Book by Bradley, George
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Bradley is an intensely philosophical and formal poet. But the effect of his often overwrought language is curiously flat. Thus, an ideal city is described as "a place most unlike those gray convolutions,/ Those tortuous inclinations, mechanisms of defense/ The medieval warren in which it had been imagined." He rises above the academic in a tour de force about New York City ("Just when you get used to it, get to know your away around,/ The city you knew is gone"), in a portrait of a Chinese poet in exile, and an ironic portrait of Orpheus ("Fated as he was to indecision,/ To second thoughts, a lifetime of revision"). But all too often these poems are too remote, too engaged in abstraction, to truly engage the reader.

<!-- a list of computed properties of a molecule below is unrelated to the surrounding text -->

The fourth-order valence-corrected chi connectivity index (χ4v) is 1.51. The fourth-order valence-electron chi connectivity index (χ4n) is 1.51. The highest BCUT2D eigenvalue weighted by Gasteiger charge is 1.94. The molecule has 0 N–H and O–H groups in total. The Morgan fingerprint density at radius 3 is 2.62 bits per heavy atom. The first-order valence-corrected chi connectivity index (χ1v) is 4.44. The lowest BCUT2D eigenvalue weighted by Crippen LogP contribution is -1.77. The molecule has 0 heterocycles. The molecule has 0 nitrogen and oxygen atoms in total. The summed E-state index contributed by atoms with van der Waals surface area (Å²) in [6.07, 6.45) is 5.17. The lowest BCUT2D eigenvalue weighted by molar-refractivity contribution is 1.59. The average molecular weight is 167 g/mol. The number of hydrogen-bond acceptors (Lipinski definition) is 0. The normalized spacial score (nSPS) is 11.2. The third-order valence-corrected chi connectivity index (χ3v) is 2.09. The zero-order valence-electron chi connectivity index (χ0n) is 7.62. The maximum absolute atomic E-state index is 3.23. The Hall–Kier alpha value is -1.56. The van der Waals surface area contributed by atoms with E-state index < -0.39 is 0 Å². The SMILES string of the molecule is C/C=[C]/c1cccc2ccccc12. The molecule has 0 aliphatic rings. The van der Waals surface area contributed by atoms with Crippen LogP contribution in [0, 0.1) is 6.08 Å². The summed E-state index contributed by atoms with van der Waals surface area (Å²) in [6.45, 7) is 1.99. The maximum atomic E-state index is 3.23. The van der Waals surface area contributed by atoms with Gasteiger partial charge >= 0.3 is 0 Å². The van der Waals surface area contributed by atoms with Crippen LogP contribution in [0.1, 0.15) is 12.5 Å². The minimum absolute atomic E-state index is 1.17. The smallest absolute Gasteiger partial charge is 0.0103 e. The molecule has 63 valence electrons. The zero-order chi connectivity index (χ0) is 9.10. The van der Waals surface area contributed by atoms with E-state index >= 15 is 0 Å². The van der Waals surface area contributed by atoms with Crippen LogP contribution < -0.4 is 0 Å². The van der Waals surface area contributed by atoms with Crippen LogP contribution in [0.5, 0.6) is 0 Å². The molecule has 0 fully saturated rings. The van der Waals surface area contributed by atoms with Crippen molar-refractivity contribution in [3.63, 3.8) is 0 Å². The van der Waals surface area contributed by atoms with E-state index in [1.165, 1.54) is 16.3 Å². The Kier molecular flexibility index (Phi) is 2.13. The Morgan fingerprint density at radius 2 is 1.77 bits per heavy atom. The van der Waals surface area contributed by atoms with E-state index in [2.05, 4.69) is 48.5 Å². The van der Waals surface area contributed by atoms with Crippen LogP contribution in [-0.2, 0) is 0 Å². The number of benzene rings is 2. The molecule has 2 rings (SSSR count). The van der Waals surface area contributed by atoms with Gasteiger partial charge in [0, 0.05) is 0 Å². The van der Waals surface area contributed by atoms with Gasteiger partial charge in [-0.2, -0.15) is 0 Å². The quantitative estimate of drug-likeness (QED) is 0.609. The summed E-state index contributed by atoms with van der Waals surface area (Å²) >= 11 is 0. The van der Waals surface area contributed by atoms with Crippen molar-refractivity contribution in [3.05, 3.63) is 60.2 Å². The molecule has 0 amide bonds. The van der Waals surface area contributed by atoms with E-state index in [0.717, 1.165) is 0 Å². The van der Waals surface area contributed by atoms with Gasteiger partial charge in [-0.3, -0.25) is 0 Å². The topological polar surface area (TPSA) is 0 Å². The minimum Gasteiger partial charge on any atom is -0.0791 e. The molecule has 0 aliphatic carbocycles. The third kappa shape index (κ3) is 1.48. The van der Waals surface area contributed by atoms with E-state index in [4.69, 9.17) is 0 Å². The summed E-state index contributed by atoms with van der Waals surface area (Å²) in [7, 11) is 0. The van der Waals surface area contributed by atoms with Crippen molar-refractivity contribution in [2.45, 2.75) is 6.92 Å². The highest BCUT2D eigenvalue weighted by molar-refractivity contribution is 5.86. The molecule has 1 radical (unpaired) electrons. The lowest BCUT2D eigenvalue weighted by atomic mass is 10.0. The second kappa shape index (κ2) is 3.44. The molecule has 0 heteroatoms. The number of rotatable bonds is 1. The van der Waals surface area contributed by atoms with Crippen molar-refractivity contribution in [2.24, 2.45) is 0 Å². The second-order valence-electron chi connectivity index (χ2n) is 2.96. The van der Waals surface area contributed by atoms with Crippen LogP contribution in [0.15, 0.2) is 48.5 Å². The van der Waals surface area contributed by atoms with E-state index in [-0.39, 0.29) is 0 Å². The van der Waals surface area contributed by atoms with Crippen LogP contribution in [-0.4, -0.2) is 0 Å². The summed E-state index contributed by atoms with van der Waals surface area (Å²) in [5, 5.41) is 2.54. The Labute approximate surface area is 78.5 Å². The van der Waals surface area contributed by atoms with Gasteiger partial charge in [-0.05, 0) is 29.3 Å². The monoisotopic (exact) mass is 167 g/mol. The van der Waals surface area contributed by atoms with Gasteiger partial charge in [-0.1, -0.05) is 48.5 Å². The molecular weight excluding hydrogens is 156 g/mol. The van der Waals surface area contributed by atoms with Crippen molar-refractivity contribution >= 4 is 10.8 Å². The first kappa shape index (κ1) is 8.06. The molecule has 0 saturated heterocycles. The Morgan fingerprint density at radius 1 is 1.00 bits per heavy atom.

-Kathleen Norris, Lemmon P.L., S.D.
Copyright 1991 Reed Business Information, Inc.
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Book Description Alfred A. Knopf, 1992. Paperback. Book Condition: New. book. Bookseller Inventory # 0679742735
Book Description Alfred A. Knopf, 1992. Paperback. Book Condition: New. Bookseller Inventory # DADAX0679742735
Book Description Nov 03, 1992. Book Condition: New. New softcover in glossy wrappers. First Edition. No marks, no defects, no signs of wear. Bookseller Inventory # 1007H813024